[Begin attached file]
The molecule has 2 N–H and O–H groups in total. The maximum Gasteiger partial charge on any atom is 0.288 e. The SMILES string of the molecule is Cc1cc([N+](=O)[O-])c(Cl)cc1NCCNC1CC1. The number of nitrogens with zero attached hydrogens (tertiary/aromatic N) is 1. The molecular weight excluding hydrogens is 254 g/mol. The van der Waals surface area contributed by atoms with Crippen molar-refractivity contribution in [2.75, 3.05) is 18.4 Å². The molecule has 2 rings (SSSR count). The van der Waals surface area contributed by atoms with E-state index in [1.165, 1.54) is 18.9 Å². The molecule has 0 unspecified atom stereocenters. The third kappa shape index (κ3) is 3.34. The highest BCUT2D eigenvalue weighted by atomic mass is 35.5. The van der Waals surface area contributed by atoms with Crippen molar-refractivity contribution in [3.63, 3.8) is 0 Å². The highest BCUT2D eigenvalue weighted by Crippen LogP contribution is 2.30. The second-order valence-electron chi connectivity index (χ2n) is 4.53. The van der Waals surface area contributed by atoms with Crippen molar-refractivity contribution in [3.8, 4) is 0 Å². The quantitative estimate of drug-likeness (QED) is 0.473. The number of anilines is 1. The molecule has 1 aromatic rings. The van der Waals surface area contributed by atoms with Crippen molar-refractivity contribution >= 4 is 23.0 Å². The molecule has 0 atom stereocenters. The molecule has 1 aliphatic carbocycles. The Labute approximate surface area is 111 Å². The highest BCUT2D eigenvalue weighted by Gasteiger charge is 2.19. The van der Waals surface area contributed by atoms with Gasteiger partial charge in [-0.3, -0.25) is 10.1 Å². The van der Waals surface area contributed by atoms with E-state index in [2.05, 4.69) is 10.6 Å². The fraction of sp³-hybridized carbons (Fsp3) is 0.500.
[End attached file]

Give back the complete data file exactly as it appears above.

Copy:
The molecule has 2 N–H and O–H groups in total. The maximum Gasteiger partial charge on any atom is 0.288 e. The SMILES string of the molecule is Cc1cc([N+](=O)[O-])c(Cl)cc1NCCNC1CC1. The number of nitrogens with zero attached hydrogens (tertiary/aromatic N) is 1. The molecular weight excluding hydrogens is 254 g/mol. The van der Waals surface area contributed by atoms with Crippen molar-refractivity contribution in [2.75, 3.05) is 18.4 Å². The molecule has 2 rings (SSSR count). The van der Waals surface area contributed by atoms with E-state index in [1.165, 1.54) is 18.9 Å². The molecule has 0 unspecified atom stereocenters. The third kappa shape index (κ3) is 3.34. The highest BCUT2D eigenvalue weighted by atomic mass is 35.5. The van der Waals surface area contributed by atoms with Crippen molar-refractivity contribution in [3.63, 3.8) is 0 Å². The highest BCUT2D eigenvalue weighted by Crippen LogP contribution is 2.30. The second-order valence-electron chi connectivity index (χ2n) is 4.53. The van der Waals surface area contributed by atoms with Crippen molar-refractivity contribution in [3.8, 4) is 0 Å². The quantitative estimate of drug-likeness (QED) is 0.473. The number of anilines is 1. The molecule has 1 aromatic rings. The van der Waals surface area contributed by atoms with Crippen molar-refractivity contribution >= 4 is 23.0 Å². The molecule has 0 atom stereocenters. The molecule has 1 aliphatic carbocycles. The Labute approximate surface area is 111 Å². The highest BCUT2D eigenvalue weighted by Gasteiger charge is 2.19. The van der Waals surface area contributed by atoms with Gasteiger partial charge in [-0.3, -0.25) is 10.1 Å². The van der Waals surface area contributed by atoms with E-state index in [2.05, 4.69) is 10.6 Å². The fraction of sp³-hybridized carbons (Fsp3) is 0.500.